Stocks ROC – This Has Only Occurred Six Other Times Since 1983

bearbullChris Ciovacco:  Based on the title containing “only six other times”, you may have questions about small sample sizes; that topic is addressed in detail later in this article.

Weight Of The Evidence

The weight of the evidence in a court of law can refer to:

The whole set of evidence presented on a topic or question, such that the overall weight of the evidence can be said to favor one conclusion or the other.

Momentum From A Different Perspective

In the financial markets, we can always find bullish evidence and we can always find bearish evidence. The weight of the evidence is ultimately what helps form the market’s net aggregate opinion about the value of any asset. If we have ten pieces of bullish evidence, that is better than one piece of bullish evidence.

We recently presented a long-term set-up (or signal) using the S&P 500’s Coppock Curve. Is there any other evidence that aligns with the Coppock Curve analysis? Yes, another method of monitoring bullish and bearish momentum in the stock market recently completed a rare sequence of events.

Rate Of Change: A Very Rare Occurrence

In 2015, the S&P 500’s weekly chart printed something that has only occurred six other times since 1983. The analysis below is an extension of the “rare readings and key reversal” data that was presented on October 2 and October 9. The two rare October events, described in video clips (key reversalCCI exits oversold) said “be open to a bottom and rally in stocks”.

The Rate of Change indicator does exactly what you would expect it to do; it measures the rate of change from one period to the next. Similar to the Coppock Curve, it helps us track bullish and bearish momentum. The chart below shows the rare and extreme set-up that recently occurred in 2015.

This Is A Long-Term Set-Up

The Rate of Change set-up is a long-term set-up, which cannot be emphasized enough. Like the Coppock Curve analysis, this Rate of Change analysis is looking out roughly 10 weeks to 3 years, rather than hours or days.

Study Parameters

Before we move to the “what happened in the stock market historically” segment, it is important to define what this study covers:

  1. Weekly S&P 500 Rate of Change (ROC).
  2. ROC must drop below -8.25% as it did in 2015.
  3. ROC must recapture the zero line as it did in 2015.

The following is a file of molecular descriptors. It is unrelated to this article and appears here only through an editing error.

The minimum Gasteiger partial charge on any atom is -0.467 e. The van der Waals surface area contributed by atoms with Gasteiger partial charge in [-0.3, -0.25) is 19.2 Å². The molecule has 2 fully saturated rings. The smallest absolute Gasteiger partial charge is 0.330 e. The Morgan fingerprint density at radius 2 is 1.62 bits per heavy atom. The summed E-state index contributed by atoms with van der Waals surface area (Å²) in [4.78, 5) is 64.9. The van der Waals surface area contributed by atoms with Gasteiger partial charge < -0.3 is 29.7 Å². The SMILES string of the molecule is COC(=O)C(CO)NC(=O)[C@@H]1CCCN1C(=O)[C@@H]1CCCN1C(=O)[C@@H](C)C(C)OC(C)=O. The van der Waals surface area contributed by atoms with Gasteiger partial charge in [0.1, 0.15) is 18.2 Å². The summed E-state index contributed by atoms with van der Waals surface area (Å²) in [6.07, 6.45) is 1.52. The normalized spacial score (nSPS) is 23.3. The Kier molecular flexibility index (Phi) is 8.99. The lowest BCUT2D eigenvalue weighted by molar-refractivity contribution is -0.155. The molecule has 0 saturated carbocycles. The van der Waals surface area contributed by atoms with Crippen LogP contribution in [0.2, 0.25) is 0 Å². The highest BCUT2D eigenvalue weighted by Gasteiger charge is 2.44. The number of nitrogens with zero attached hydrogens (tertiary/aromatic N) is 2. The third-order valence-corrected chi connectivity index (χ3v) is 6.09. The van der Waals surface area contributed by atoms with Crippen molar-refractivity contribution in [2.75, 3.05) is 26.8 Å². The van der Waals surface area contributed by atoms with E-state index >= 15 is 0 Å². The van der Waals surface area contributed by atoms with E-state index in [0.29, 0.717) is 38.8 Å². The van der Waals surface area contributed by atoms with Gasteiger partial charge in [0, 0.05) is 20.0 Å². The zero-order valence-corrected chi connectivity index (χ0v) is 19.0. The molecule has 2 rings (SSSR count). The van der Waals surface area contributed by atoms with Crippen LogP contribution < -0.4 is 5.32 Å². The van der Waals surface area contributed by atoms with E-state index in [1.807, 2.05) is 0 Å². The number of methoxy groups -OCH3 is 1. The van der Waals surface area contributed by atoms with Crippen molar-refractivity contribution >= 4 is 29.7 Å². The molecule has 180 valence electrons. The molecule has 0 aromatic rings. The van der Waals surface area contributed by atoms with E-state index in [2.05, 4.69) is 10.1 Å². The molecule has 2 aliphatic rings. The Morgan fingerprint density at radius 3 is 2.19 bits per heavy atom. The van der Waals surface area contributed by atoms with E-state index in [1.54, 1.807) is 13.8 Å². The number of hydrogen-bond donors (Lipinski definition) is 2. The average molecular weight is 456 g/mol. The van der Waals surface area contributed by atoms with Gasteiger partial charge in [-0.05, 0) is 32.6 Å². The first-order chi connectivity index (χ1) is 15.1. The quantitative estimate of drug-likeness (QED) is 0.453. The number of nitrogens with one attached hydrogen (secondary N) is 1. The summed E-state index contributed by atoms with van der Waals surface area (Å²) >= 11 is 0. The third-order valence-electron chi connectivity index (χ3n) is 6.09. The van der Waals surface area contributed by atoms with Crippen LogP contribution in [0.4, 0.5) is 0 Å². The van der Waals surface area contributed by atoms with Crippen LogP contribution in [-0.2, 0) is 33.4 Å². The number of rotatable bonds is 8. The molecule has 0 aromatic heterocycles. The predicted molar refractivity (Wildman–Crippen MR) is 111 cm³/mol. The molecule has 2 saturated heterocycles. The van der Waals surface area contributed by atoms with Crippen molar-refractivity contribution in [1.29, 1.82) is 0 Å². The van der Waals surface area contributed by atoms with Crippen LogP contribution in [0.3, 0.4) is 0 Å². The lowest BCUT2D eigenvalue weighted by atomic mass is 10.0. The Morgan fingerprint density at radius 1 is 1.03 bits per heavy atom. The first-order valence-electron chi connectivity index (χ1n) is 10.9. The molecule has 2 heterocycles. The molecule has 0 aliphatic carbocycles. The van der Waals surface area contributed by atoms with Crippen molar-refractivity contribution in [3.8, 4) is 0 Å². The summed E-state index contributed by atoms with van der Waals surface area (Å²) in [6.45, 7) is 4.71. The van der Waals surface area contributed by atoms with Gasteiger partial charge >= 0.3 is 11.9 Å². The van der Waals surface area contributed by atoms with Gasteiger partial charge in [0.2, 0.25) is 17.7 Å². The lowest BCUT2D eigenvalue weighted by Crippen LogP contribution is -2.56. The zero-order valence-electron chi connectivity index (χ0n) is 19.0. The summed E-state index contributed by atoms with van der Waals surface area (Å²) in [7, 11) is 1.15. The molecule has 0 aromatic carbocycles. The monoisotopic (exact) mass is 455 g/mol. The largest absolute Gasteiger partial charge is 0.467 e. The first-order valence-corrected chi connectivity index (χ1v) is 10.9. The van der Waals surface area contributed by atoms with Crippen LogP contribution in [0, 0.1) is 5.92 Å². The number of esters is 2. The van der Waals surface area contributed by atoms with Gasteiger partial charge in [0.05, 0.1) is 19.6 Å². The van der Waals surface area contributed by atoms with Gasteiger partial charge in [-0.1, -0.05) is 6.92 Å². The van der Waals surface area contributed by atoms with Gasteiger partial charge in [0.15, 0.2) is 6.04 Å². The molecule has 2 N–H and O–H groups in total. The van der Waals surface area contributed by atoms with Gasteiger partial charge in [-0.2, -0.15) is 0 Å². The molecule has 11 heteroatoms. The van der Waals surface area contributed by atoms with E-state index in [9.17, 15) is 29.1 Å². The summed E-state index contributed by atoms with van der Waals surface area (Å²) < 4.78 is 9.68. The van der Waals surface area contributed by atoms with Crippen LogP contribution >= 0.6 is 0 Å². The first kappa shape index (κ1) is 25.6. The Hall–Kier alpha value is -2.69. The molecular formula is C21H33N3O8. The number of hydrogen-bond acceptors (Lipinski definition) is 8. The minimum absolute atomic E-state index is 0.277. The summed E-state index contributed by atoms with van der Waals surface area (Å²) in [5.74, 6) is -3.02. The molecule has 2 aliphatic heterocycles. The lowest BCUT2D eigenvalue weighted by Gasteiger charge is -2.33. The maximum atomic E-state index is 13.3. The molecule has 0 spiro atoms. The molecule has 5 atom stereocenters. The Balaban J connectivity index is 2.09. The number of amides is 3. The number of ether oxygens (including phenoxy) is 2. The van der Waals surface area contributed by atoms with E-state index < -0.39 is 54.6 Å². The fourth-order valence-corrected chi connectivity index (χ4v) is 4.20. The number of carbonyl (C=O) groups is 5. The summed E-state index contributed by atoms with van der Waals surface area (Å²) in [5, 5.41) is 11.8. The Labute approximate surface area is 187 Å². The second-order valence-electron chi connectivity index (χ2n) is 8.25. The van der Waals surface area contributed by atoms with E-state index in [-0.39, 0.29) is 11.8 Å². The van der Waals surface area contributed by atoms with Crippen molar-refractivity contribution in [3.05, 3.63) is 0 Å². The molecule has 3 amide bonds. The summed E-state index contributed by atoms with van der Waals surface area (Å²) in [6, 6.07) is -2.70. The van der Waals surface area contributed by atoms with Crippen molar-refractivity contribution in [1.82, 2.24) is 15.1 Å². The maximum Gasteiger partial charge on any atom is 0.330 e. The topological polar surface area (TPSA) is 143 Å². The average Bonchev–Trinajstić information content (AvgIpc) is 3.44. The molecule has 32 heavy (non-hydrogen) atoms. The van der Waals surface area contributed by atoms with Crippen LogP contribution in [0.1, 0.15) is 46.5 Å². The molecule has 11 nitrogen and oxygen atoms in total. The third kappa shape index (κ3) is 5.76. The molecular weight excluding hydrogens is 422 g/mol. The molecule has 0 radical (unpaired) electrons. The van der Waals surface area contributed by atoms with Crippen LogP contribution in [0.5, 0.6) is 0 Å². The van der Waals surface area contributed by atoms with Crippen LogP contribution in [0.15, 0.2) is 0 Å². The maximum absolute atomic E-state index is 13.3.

4. ROC must recapture 5% as it did in 2015
  5. Examples in a bull market (in 2015 the S&P, for now, remains in a bull market).

How Rare Is This Set-Up?

After the secular bull market was established in 1982, the S&P 500’s weekly Rate of Change did not drop below -8.25% until 1987. Rate of Change dropped below -8.25% three other times (1990, 1998, and 1999) before the bull market ended in 2000. Therefore, the total number of set-ups in the 1982-2000 bull market came to 4 (see below).

The set-up we are studying involves such an extremely low and rare level of momentum that not one set-up occurred between 2003 and 2007 that fully meets our criteria. Under our approach we would have classified the market’s profile in early 2003 as “bear market rally/new bull market attempt” rather than “an established bull market”. Therefore, the 2003 example shown below near point A falls outside the scope of this analysis. It should be noted after hitting a rare and extreme level in 2003, Rate of Change was still helpful.

Since the S&P 500 flipped back to a bull market profile in March 2009, weekly Rate of Change has only dropped below -8.25% on two other occasions (2010 and 2011). Therefore the total number of set-ups that occurred in the 1982-2000, 2002-2007, and 2009-2015 bull markets is 7, with 2015 being the 7th occurrence.

Why Only Study Examples In A Bull Market?

In calendar year 2015, the S&P 500 remains in a bull market until proven otherwise. As of December 1, 2015, the S&P has not dropped 20%, nor is it trading below its 50-day and 200-day moving averages, meaning the plunge in August looks like a correction in the context of an ongoing bull market. Therefore, if the S&P 500 is currently in a bull market, then it is logical to study similar S&P 500 weekly Rate of Change examples that occurred in an established bull market. More detail on the bear market topic follows the historical charts below.

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